Texas Exes and Student Government representatives met with students at the Alumni Center Tuesday to discuss plans for a homecoming week, which students voted in favor of during SG elections last month.
The week may coincide with the Iowa State football game next semester. Students at the meeting said they were hopeful it would connect the UT community and create a tradition to rival those at Texas A&M University, something they said was missing on the UT campus.
“I think adding a tradition to the University … down the line could really bring a lot of students together from different parts of campus,” said Adraint Bereal, art design sophomore and SG homecoming chair. “It has the potential to bridge those communities and be something to really embrace the spirit of UT.”
Students wanted to ensure that the homecoming festivities would be inclusive and incorporate everyone on campus. Government sophomore Alfredo Valenzuela said it would be best to reach out to all the student organizations to see how they could contribute.
“I think it would be really cool to have a homecoming parade with all the student organizations and Greek life to decorate their own floats and stuff like that,” Valenzuela said.
The idea of a parade came up often as a priority in getting students and alumni engaged with the festivities, although some students expressed their worries about the logistics of such an event.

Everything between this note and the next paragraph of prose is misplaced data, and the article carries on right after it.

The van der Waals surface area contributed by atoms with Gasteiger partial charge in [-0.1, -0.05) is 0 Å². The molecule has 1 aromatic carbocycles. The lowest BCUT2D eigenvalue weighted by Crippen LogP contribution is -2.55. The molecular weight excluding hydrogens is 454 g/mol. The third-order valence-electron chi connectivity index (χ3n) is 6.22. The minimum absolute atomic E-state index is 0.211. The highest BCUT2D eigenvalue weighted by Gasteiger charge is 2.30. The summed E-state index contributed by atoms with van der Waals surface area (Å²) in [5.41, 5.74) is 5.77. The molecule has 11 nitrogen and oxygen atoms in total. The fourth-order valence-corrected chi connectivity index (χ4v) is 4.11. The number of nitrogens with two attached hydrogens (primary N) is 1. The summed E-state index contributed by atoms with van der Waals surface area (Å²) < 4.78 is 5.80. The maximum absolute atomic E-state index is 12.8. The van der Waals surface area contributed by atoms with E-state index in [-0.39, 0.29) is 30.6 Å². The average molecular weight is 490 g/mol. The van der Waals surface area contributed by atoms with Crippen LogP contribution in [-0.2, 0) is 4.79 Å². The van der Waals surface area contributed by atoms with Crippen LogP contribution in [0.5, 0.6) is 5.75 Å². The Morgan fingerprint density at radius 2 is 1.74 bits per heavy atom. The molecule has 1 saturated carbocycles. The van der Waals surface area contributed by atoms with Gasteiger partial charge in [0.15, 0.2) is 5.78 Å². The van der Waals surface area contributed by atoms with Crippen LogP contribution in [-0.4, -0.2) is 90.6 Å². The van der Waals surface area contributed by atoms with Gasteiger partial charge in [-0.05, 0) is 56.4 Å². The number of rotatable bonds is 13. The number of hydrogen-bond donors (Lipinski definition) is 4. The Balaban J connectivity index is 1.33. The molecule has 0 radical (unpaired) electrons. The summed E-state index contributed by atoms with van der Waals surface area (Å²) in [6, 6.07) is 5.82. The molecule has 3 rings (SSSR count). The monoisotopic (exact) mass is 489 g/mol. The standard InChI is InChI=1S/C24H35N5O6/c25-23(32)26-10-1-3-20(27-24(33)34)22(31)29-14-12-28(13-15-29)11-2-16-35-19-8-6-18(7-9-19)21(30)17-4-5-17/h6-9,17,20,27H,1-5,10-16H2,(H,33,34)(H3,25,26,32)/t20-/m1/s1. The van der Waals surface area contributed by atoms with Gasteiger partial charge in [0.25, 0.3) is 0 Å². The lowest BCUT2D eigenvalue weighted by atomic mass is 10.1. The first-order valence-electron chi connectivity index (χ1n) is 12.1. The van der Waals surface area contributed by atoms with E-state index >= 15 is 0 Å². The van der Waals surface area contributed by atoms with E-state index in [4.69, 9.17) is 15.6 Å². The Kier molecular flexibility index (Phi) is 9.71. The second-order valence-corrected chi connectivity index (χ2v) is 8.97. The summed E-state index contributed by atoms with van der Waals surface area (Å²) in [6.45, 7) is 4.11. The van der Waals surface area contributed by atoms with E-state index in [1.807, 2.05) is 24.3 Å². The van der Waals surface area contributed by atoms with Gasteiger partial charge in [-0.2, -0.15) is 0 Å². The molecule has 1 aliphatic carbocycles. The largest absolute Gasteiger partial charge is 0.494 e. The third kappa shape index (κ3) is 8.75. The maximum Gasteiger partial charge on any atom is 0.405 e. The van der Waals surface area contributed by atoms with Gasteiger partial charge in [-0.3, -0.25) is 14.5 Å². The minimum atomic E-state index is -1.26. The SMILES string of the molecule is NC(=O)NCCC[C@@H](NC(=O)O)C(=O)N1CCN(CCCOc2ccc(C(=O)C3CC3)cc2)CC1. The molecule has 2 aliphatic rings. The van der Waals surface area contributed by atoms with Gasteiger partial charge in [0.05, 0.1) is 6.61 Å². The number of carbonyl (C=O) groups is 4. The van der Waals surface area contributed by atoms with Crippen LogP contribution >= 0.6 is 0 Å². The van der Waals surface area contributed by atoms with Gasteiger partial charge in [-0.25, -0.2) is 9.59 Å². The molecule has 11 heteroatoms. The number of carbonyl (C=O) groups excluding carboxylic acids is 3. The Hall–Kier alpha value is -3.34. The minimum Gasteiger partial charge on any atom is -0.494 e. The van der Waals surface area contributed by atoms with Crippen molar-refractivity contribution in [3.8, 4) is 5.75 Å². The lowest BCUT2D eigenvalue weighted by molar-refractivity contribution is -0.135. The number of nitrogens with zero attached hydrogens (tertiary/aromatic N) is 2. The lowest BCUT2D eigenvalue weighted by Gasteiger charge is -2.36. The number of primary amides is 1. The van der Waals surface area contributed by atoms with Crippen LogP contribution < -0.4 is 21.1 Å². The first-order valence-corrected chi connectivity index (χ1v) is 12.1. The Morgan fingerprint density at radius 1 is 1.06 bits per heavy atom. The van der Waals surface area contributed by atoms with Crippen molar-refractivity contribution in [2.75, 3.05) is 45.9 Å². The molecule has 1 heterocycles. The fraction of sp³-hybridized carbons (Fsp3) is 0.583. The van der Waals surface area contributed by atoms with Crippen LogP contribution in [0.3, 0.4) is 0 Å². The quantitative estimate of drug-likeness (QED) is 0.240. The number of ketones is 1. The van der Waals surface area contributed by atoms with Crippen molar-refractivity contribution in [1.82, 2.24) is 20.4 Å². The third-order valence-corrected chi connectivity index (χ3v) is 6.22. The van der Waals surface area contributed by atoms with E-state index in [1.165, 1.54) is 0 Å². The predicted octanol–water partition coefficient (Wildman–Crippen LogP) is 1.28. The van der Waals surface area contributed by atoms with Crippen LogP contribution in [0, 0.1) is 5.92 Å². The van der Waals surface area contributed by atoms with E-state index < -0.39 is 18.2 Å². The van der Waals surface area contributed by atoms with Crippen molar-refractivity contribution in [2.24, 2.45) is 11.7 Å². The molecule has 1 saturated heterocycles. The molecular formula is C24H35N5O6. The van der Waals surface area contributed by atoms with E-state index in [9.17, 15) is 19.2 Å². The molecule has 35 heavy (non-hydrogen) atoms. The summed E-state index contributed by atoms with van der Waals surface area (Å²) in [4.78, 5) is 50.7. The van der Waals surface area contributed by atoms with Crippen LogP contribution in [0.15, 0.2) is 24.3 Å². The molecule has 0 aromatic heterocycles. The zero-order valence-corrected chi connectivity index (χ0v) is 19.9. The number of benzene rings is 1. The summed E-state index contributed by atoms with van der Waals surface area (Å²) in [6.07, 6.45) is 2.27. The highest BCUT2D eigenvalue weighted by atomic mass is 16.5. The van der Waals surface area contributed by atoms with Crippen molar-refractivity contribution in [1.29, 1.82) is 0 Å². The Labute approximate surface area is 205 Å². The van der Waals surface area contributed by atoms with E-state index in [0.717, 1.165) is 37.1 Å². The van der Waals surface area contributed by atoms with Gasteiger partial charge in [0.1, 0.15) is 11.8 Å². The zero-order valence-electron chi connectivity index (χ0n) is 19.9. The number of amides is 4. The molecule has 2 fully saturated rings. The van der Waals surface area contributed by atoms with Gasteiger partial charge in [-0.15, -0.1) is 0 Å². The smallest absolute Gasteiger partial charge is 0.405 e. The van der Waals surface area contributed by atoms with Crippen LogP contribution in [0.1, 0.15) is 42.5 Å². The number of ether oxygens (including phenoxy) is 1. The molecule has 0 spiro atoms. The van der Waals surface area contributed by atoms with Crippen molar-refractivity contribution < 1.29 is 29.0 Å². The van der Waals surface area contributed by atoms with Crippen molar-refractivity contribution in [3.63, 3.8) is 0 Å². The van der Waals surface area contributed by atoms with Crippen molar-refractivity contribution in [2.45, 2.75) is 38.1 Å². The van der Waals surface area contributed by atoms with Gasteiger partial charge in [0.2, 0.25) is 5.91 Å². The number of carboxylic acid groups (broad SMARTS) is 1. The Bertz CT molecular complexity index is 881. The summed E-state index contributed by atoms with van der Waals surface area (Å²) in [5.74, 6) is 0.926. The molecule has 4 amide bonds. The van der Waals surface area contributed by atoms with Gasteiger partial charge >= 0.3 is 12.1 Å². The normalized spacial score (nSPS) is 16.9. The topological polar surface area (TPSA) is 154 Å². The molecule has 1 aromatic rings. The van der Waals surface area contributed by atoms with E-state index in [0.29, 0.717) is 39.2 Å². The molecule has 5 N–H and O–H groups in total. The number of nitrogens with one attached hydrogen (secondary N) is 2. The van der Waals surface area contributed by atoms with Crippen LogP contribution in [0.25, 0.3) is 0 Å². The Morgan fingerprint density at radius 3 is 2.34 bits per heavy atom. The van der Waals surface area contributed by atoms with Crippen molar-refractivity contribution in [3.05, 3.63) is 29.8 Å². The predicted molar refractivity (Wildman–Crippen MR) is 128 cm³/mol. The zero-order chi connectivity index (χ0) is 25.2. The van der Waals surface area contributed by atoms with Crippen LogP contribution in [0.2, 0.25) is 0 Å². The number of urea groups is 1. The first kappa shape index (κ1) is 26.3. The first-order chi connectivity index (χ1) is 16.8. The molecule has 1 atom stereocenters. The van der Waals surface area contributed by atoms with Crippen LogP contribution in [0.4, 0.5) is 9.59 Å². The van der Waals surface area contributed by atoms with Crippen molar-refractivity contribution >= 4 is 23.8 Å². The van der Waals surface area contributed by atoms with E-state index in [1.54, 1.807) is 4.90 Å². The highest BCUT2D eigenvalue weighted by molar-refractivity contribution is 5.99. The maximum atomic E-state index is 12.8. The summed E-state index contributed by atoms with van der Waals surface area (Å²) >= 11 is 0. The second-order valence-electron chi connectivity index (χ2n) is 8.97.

“We do need to be a little bit careful … just historically a lot of the kind of parades that have been associated with UT haven’t been super positive,” said Mehraz Rahman, marketing and Plan II junior and incoming SG vice president. “For example, torch light parades or the parades that used to be associated with Round Up — so we need to be cognizant of that.”
Other ideas suggested to celebrate homecoming week included a field day, an Orange and White Ball and a homecoming court. Representatives specifically asked for feedback about how to structure the homecoming court in a way that would be inclusive to all students.
“A mission of ours is to make (the homecoming court) gender non-binary so that anyone could be crowned,” said Rebecca Spencer, mechanical engineering junior and Texas Exes student ambassador. “We also really want to avoid making it a popularity contest.”